The role of glutamate in the morphological and physiological development of dendritic spines

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Abstract

Dendritic spines form the postsynaptic half of the synapse but how they form during CNS development remains uncertain, as are the factors that promote their morphological and physiological maturation. One hypothesis posits that filopodia, long motile dendritic processes that are present prior to spine formation, are the precursors to spines. Another hypothesis posits that they form directly from the dendritic shaft. We used microphotolysis of caged glutamate to stimulate individual dendritic processes in young hippocampal slice cultures while recording their morphological and physiological responses. We observed that brief trains of stimuli delivered to immature processes triggered morphological changes within minutes that resulted, in about half of experiments, in a more mature, spine-like appearance such as decreased spine neck length and increased spine head width. We also observed that glutamate-induced inward currents elicited from immature processes were mostly or entirely mediated by NMDARs, whereas responses in those processes with a more mature morphology, regardless of actual developmental age, were mediated by both AMPARs and NMDARs. Consistent with this observation, glutamate-induced morphological changes were largely, but not entirely, prevented by blocking NMDARs. Our observations thus favor a model in which filopodia in the developing nervous system sense and respond to release of glutamate from developing axons, resulting in physiological and morphological maturation.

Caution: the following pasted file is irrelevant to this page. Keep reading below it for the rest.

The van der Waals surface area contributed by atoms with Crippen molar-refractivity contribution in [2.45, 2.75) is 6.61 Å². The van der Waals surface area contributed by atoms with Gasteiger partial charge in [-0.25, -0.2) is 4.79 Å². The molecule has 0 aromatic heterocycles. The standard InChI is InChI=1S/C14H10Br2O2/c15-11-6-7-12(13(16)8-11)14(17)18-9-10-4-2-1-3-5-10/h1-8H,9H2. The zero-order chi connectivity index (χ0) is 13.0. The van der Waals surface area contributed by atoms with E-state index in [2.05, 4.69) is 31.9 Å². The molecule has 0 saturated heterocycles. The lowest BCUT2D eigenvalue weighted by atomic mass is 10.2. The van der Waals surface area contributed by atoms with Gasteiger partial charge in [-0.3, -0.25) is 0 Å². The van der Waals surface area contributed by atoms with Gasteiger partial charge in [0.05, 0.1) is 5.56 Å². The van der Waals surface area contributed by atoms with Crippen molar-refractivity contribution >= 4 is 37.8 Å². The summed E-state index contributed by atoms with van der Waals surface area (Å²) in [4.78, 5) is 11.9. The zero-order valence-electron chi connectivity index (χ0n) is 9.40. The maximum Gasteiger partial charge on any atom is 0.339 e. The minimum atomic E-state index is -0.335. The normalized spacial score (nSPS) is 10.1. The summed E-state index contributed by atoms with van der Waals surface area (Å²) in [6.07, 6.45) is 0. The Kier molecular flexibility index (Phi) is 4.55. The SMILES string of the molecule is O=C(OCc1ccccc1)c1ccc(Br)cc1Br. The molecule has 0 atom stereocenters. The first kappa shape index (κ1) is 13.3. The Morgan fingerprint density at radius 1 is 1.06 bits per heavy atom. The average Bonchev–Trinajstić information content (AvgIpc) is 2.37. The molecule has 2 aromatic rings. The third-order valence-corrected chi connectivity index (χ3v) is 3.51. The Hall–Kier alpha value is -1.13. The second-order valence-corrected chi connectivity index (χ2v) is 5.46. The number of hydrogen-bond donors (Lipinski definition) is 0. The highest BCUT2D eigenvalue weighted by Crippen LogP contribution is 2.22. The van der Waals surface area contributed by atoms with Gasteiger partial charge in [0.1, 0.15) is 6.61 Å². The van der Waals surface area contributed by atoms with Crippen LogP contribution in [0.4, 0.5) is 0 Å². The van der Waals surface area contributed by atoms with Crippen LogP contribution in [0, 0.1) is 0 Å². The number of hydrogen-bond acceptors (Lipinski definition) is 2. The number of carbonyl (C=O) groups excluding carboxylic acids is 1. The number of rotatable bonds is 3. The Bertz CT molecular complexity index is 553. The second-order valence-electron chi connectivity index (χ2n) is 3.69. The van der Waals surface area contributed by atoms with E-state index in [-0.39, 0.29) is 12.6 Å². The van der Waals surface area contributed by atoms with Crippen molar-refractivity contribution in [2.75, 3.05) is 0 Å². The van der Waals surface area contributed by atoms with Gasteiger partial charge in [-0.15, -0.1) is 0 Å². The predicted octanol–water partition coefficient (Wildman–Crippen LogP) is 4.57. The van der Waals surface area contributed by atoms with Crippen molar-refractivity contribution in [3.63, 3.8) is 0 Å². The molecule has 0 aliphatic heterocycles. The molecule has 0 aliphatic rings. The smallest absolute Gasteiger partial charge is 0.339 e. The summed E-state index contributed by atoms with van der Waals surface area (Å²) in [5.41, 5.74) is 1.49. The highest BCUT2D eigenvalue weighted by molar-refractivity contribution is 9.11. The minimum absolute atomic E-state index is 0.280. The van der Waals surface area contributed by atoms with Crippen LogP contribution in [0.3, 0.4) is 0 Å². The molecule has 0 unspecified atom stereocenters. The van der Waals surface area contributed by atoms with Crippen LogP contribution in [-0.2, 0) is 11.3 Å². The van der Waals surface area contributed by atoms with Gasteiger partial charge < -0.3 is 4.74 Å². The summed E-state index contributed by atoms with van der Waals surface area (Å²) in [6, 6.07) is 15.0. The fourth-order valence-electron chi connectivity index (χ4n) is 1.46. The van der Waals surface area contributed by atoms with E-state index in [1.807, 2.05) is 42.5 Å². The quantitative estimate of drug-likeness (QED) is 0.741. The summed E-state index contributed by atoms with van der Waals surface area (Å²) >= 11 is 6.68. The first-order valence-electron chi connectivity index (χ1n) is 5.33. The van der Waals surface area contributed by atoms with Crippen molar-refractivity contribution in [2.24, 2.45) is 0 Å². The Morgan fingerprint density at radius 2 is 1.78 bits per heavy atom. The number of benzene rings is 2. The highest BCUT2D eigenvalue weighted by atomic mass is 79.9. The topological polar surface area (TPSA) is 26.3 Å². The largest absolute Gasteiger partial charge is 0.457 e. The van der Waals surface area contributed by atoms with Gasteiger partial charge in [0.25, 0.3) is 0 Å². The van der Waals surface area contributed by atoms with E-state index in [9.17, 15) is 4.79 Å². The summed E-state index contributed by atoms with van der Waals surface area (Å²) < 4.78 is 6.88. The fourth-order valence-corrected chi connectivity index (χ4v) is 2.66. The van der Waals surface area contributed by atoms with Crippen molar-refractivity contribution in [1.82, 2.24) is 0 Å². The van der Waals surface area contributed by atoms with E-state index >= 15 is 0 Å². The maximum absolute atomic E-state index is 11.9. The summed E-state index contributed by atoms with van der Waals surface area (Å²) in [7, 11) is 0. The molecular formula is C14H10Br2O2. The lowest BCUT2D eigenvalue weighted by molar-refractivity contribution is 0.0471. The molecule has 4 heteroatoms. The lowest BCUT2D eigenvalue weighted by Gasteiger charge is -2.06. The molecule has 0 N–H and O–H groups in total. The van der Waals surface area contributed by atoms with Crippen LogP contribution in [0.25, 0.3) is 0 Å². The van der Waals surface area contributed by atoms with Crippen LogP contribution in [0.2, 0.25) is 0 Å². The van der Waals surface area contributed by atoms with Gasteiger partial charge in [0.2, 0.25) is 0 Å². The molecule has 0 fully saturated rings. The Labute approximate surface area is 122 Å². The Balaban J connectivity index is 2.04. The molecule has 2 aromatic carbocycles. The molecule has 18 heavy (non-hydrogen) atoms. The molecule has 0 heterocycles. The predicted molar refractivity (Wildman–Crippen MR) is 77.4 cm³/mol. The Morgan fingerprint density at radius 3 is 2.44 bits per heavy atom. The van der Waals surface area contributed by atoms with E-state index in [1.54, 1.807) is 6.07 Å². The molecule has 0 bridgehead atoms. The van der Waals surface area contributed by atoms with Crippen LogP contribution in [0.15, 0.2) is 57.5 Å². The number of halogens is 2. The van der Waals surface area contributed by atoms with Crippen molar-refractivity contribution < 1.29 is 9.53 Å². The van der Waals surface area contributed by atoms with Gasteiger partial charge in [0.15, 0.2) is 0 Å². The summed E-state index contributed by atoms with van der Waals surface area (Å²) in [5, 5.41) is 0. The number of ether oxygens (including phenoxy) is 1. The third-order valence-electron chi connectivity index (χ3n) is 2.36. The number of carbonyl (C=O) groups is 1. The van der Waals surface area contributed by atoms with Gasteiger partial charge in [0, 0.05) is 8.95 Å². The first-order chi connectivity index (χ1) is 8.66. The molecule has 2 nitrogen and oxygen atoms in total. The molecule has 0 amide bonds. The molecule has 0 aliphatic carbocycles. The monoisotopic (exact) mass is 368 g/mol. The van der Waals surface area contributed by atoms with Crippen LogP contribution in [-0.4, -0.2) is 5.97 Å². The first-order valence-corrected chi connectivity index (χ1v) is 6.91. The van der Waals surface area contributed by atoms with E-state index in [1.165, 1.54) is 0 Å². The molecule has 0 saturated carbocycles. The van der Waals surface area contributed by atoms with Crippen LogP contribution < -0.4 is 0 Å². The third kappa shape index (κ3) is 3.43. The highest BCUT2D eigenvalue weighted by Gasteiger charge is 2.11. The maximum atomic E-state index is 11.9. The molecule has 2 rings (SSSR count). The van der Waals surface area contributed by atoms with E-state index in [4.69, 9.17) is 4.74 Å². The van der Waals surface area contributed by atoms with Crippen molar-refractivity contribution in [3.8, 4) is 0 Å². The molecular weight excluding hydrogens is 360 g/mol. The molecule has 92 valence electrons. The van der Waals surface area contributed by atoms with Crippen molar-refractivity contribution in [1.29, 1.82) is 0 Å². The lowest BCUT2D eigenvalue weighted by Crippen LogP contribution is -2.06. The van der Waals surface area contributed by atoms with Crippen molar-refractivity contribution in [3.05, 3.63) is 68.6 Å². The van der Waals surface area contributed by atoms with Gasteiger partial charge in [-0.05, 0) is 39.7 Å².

Dendritic spines form the postsynaptic half of the synapse but how they form during CNS development remains uncertain, as are the factors that promote their morphological and physiological maturation. One hypothesis posits that filopodia, long motile dendritic processes that are present prior to spine formation, are the precursors to spines.

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